The ball colour can help determine what racket a child uses. Children playing with the RED tennis ball (indoor or outdoor) wont need a long racket. The lighter/ larger ball can be controlled much easier from a lighter & smaller racket.
Balls to match the child and the court size
The progressive court sizes in under 10 tennis can help players in selecting an appropriate racket. The length of the court (combined with the type of ball used on that court) can help match swing lengths to the distance from baseline to baseline - match those two up and often you will have an appropriate sized racket.
The skill level of the child is one of the most important factors in selecting an appropriate racket. The more skillful the player is in their level of coordination & their technical development the longer/heavier a racket can be. However if a child is playing on a courtsize which warrants a smaller racket due to it being shorter, then a smaller racket would be more suited. The golden rule here is not to make the child less skillful by making them play with a bigger racket.
Racket size guidelines
Skill level of the child
The RED ball is up to 75% lighter and slower than the yellow ball.
The ORANGE ball is up to 50% lighter and slower than the yellow ball.
The GREEN ball is up to 25% lighter and slower than the yellow ball.
Lighter balls cause less shock giving less stress on the arm and allowing for better development of the use of the small segments of the arm
Specific tactical patterns
Set simple tactical patterns with appropriate group or individual teaching points each lesson.
Set individual goals
When learning difficult skills it can be a powerful teaching tool to use goal setting sheets. Goals can give a sense of purpose for practicing and more importantly highlight to the player their progress once they have achieved their goals.
Do lots of fun target games
by Simon Wheatley
Centre of gravity
Centre of gravity
Elbow behind the shoulder up until release
Girls V's Boys
Minimal deliberate practice
What is coordination?
How we develop coordination & rhythm
Above the head exercises
Study included group & indivdual lessons
9 month study
15 coaches who work full time in under 10 programmes (COACHES WERE UNAWARE OF WHAT WAS BEING CHARTED)
Over 10 coaching venues took part
Over 2000 lessons in the study
A small sample of players in group lesson were charted on how many forehands/ backhands and serves they hit.
Why such a low % of time spent on serves when every point starts with a serve?
"More difficult in group lessons to get around everyone and offer technical instruction"
Coaches answers !!!!!!!!!
"At Red the easiest way to start a rally is using an underarm serve- just to get them playing the game quickly"
Doesn't always have to be technical instruction
Give generic group technical instructions
(eg feet still)
Do serving throughout the lesson to help see everyone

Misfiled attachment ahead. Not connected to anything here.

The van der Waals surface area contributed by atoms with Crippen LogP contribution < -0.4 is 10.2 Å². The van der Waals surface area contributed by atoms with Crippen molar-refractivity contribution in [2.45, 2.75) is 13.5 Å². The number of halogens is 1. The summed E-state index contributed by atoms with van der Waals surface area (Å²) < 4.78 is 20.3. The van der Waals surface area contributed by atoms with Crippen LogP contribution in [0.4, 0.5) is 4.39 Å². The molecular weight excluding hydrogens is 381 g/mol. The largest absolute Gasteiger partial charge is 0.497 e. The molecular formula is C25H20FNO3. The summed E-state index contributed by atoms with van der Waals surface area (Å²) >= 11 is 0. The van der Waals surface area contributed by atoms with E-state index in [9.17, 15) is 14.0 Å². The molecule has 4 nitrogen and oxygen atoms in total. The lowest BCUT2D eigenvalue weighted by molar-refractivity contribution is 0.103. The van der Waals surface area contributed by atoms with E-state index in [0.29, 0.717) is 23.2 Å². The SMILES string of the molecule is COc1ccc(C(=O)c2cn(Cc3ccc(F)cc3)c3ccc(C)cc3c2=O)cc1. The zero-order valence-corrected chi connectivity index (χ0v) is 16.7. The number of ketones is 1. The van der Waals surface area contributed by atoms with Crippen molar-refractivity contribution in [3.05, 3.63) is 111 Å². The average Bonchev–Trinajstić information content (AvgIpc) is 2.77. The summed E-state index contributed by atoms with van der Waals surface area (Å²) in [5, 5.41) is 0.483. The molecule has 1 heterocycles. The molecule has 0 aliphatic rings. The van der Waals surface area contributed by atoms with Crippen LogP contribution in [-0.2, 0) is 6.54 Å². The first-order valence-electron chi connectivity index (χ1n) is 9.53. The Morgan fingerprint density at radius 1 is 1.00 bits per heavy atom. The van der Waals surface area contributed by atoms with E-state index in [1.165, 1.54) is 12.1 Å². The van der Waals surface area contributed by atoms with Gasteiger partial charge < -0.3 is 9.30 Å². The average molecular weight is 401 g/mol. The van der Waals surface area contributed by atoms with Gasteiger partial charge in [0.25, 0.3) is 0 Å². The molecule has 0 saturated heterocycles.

Overarm 1st serve/ underarm 2nd serve
teach overarm serves closer towards the net
" Too static - not enough activity - parents want to see lots of rally's"
Many coaches in lessons would leave the serve until the end of the lesson as a warm up for point play. It would be done quickly with little instruction and specific feedback, very few drills involved the serve and even in the point play the emphasis of the feedback to the players was during open play.
Educate the parents early in the importance of the serve
Start every rally with a service action- warm ups, mini box hitting , drilling.
Teach the serve with the return - then players will quickly associate the effectiveness of the serve with the 3rd ball.
"More fun rallying than the closed skill of serving"
Create lots of target games where mastery of accuracy is challenged.
Set goals with players linked to their competitive improvement
do serve-return-play the point out drills to avoid static repetition.
Start every rally with a serve
Palm out/ palm in/palm out
Palm in/Palm out/
palm in/palm out
Technical analysis framework
Appropriate sized courts to match the child
Red court width is 66% of traditional court, whilst a 5, 6, 7 and 8 year old are 64.8-75% of adult height, this shows that the court size % is very suitable for this age group. The red court length is only 46.3% of a traditional court, although this is a lower %, we must consider that children in this age group have limited depth perception as their vision is still developing.
Orange court width is 78.9% and length is 75.7% of a traditional court. Orange courts are commonly used by players aged 8-9, who are on average
75-78.3% of adult height. These percentages show that the Orange court is almost perfectly scaled to the size of the player
'Developing an order of thinking and correcting'
3) Throwing action
Slow to fast
Arms working together
1) palm in
2) palm out
3) palm in
4) Palm out
Common problems developing the serve
Elbow to high
Elbow too low
Change the grip
Feet move everywhere
Open strings in pre-throw